We’ve fallen into the colloquial use of communication, meaning telling somebody something. So, part of overcommunication comes to how we define communications. And if we start to go back and realize that communication necessitates a hearing component, a confirmation component, then we take a look at all of our organization’s communications, we do that through that lens, we go, holy crap, we’re not really communicating at all, are we? We’re doing a lot of activity, but we’re not really communicating.

Derek DeWitt: Well, I mean, part of the, part of the root of communicate is from Latin. And part of the root of it is communis, which is common, communal. There has to be that mutuality there or else. A lecture is not a conversation. I mean, I think we all know that.

Andrew Brown: And that’s exactly it. And there’s something that’s happened in lots of organizations where as soon as someone gets up in front of an audience people will gather around. We’re born to listen. We’re born curious, attentive. We’re open. We want leaders, whether that’s supervisors, colleagues, ourselves. We want to be able to communicate and have people embrace our ideas. So, there’s something that is very physiologically satisfying about initiating a communication. But not completing the loop – which to your point about that idea of community and about bringing the other person – without that piece. We’re not. So, we can fight it, we fight the urge. And organizations have made leaps and bounds at becoming better at communicating. But again, it has to be done deliberately.

Derek DeWitt: Yeah, I think that’s, that’s a key point. Because like you said, I think a lot of companies, maybe they, the C-suite or whoever’s been around since maybe even pre-internet days. And then they’re like, well, this is how we always did it. And now we just have other tools to accomplish the same thing. But the other tools actually are completely different methodologies and engender different mindsets and frameworks for people to operate within. So in fact, it is a different animal and there are different ways to communicate. And you might actually find that there are more succinct ways for you to get out what you’re trying to get out.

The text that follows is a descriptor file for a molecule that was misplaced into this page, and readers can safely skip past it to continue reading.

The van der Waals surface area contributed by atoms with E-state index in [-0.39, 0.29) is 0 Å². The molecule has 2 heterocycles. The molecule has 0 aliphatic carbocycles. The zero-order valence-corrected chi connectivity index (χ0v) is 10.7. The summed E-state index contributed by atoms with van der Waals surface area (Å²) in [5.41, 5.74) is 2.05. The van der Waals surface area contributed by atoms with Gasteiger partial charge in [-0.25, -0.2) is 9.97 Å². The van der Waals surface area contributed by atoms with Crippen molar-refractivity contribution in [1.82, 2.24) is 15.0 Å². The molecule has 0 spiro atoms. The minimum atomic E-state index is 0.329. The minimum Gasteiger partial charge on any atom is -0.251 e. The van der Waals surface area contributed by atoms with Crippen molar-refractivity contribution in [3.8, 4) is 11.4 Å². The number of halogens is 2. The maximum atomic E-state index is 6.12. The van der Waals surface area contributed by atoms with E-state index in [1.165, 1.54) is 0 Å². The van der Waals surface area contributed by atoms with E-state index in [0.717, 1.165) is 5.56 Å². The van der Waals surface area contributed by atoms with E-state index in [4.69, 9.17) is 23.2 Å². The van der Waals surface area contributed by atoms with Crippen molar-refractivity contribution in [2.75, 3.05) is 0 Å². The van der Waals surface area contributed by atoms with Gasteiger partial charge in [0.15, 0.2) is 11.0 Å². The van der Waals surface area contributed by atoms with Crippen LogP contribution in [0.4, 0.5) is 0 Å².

Andrew Brown: Yeah. I mean, if communications departments start with, instead of what do I have to say. If they start with the, what do we have to do to verify that people understood, and not necessarily even bought into it. I mean, that’s another layer, right, if that’s one of the measures. But if people ask that question, okay, we want people to understand this. Not know it, right, because knowing something and understanding is something that’s very different. And some organizations may have a mandate, right? You have regulations that in order for compliance, people have to know something.

Derek DeWitt: Right. Like, for example, since we’re talking about food, I’m thinking food safety. In, you know, a cafeteria, you have to wear the gloves. You have to have your hair in a net. You have to wash your hands.

Andrew Brown: Yes, exactly. There’s some directive or they might say, hey, you want to make sure that food is delivered in a clean environment. What does that mean? Okay. So again, I know that. Okay, you’ve told me that it needs to be done that way. But do I understand what that translates to? Oh, okay. So, I pull out the hair when it falls into the soup. Oh, okay. Wash my hands when I come back from the bathroom. Again, there is a real gap between knowledge and understanding.

And organizations, again God bless ’em, we work with passionate organizations every single day that really want to help their employees, their colleagues, and themselves understand the importance of things. And it, strangely enough, it turns out that there are about half a dozen things that people want their colleagues to understand. And of course, it various from organization to organization. One of them is very simple: We want our organization, we want our people to know that we care about them. So, a lot of organizations have that mandate, but it gets lost. It gets lost in a swamp of policies.

Derek DeWitt: Or it seems like lip service or something, you know? Because like, well, that’s what you say and then nothing else besides that single statement, nothing else seems to say that that’s the case.

Andrew Brown: And there’s that gap between saying and action, right. And actions do speak louder than words, but organizations sometimes have a tough time when policy, policies are the embodiment of values, right. And it takes time for people to say, well, hold on for a sec, we want people to behave this way so let’s come up with a policy. Oh, we gotta run that policy by legal. We gotta run that policy by operations. And by the time it gets into something that reflects a series of behaviors or it culminates in a series of behaviors, some of the intentions may have been stripped away inadvertently and create that situation to your point where it’s in contradiction to, we want you to become completely well informed in the market.

We think it’s important for you to know the market and your skill set, so we have a training program for you. Oh, it’s $300 a year. Huh, so wait a sec. So I mean, you know, kudos for creating a policy that helps us become better at what we do. But if you’re only going to allocate $300 a year to stay up on the latest trends and techniques and tools, you’re kind of sending a very different message than what you’re saying, that it’s important for you to stay current. So, most skill sets develop quickly. And in order to stay current and understand the players and the new technologies and the trends and the legislations for the skills that keep organizations running, it takes time. Oh, and we want to make sure that you do that all on your own time, as opposed to doing it at the organization.